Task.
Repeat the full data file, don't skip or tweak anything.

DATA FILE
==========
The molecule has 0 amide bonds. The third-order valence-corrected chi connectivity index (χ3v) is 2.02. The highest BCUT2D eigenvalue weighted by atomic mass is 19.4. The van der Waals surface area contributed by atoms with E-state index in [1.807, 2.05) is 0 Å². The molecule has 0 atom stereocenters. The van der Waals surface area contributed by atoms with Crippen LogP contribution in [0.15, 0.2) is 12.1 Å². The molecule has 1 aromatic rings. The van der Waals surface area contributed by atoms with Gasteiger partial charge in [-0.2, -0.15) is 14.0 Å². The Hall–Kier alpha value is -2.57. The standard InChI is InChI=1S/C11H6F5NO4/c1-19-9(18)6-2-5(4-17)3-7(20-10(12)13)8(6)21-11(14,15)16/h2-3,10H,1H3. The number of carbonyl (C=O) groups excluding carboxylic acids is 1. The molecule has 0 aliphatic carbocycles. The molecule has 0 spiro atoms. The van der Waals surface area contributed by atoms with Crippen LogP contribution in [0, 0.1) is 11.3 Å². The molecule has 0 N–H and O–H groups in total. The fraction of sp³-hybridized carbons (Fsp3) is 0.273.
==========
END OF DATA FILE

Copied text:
The molecule has 0 amide bonds. The third-order valence-corrected chi connectivity index (χ3v) is 2.02. The highest BCUT2D eigenvalue weighted by atomic mass is 19.4. The van der Waals surface area contributed by atoms with E-state index in [1.807, 2.05) is 0 Å². The molecule has 0 atom stereocenters. The van der Waals surface area contributed by atoms with Crippen LogP contribution in [0.15, 0.2) is 12.1 Å². The molecule has 1 aromatic rings. The van der Waals surface area contributed by atoms with Gasteiger partial charge in [-0.2, -0.15) is 14.0 Å². The Hall–Kier alpha value is -2.57. The standard InChI is InChI=1S/C11H6F5NO4/c1-19-9(18)6-2-5(4-17)3-7(20-10(12)13)8(6)21-11(14,15)16/h2-3,10H,1H3. The number of carbonyl (C=O) groups excluding carboxylic acids is 1. The molecule has 0 aliphatic carbocycles. The molecule has 0 spiro atoms. The van der Waals surface area contributed by atoms with Crippen LogP contribution in [0, 0.1) is 11.3 Å². The molecule has 0 N–H and O–H groups in total. The fraction of sp³-hybridized carbons (Fsp3) is 0.273.